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How better development could yet save Afghanistan

June 22, 2012 No Comment

By Dr. Nafeez Mosaddeq Ahmed, published by Europe’s World

Afghanistan, to no one’s surprise, has come to dominate NATO summits. At their Lisbon meeting in November 2010, NATO countries decided to withdraw troops by 2014, and the issue again topped the agenda at this year’s meeting in Chicago in May. Controversy is never far away, whether fired by militants’ assaults on Kabul and around the country, as in April, or by eruptions in U.S.-Pakistani relations.

The full transfer of responsibility for Afghanistan’s security from NATO to Afghan forces poses profound questions about the efficacy of international intervention, and traditional military approaches to it. For some critics NATO’s presence is the problem and they call for a speedier transition to Afghan control. Two years ago, NATO Afghan war veteran Lt. Col. Thomas Brouns warned presciently that “the possibility of strategic defeat looms” as what he termed “violent incidents” increased in direct proportion to the troop surge at that time underway. The war is “a losing battle in winning the hearts and minds of nearly 30m Afghans,” he said.

Yet the argument that NATO’s withdrawal could be an equally grave mistake is compelling. In the aftermath of withdrawal there is a risk of a downwards spiral into endless civil war – a view expounded last year in reports by the German military, the UK’s Royal Air Force, and a government review ordered by British Prime Minister David Cameron. Even the Afghan defence minister Abdul Rahim Wardak has warned of the potentially catastrophic consequences of an abrupt withdrawal – no doubt fearing the return of the Taliban in the vacuum left behind by NATO’s departure.

NATO officials are also understandably anxious. A secret NATO report leaked in February this year revealed that the Taliban’s strength and morale remains intact despite the NATO surge, with the movement’s militants increasingly convinced “their control of Afghanistan is inevitable.” No wonder, then, that U.S. policy has shifted from outright rejection of Taliban overtures after 9/11 to courting the rebels in what seems a desperate effort to bring the war to a close. Officials now concede that NATO will retain a presence in Afghanistan in the context of a “strategic partnership agreement” with Kabul for “long-term co-operation” on security issues.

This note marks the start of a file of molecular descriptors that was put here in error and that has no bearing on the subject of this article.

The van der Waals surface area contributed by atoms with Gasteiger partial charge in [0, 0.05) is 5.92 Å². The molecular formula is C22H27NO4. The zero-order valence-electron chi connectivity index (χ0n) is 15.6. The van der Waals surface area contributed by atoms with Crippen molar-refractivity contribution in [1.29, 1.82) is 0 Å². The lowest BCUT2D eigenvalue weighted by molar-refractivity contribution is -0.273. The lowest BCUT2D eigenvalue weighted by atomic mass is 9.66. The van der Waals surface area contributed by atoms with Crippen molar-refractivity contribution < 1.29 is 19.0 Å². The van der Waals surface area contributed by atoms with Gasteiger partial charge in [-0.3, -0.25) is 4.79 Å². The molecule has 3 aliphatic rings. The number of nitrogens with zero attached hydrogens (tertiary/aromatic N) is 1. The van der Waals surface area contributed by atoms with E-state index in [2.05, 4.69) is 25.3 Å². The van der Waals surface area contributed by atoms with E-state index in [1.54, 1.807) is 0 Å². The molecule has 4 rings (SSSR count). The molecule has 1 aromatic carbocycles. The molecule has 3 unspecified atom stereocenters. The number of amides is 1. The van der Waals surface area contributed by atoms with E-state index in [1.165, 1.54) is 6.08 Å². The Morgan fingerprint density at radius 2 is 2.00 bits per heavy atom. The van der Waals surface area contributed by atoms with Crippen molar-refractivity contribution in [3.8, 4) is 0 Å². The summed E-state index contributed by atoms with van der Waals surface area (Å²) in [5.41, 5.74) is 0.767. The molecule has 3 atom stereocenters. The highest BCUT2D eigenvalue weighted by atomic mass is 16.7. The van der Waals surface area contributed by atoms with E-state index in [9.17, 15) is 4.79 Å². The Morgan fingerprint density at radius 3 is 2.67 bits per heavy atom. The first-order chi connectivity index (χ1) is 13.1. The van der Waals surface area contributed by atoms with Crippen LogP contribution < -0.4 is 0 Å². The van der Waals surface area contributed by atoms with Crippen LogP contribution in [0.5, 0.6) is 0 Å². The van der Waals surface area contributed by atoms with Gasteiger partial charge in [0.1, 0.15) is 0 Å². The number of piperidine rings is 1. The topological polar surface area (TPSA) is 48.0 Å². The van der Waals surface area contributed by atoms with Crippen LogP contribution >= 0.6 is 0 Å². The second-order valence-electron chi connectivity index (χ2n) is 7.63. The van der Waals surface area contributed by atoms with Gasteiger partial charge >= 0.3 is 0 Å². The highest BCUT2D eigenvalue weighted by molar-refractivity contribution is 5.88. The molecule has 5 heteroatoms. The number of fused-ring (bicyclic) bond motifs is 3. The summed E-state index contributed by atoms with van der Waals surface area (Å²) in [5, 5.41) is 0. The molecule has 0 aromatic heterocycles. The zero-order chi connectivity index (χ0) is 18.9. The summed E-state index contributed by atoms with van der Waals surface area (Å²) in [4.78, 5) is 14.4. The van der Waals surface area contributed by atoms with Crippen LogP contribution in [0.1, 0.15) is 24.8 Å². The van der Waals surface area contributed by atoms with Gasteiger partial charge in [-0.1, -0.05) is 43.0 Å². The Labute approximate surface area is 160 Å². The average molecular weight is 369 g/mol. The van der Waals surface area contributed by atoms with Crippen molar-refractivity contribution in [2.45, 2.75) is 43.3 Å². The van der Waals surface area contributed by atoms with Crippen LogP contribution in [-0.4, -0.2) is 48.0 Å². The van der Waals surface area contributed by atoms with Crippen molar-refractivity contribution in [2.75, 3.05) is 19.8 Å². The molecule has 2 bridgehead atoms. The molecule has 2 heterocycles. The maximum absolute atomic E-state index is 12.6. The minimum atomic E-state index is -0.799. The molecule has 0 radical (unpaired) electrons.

So what to do? Amidst all the controversy about NATO’s presence in Afghanistan, the curious assumption is that the country’s stability somehow correlates with troop numbers, rather than with underlying socio-economic conditions and political accountability. Commentators have generally overlooked the single component of international intervention which has had resounding success – development aid through Afghanistan’s National Solidarity Programme (NSP). Under this, the Afghan government disburses grants to village-level elected organisations – Community Development Councils (CDCs) – which in their turn identify local priorities and implement small-scale development projects.

The NSP has now reached out to 24,000 villages, mobilising nearly 70% of rural communities across Afghanistan’s 34 provinces – including enrolling over 100,000 women into new local CDCs. An evaluation by independent U.S. experts found that the NSP had led to significant improvement in villagers’ economic wellbeing and their attitudes towards the government reducing the number of people willing to join the insurgents and leading to an improved security situation in the long run.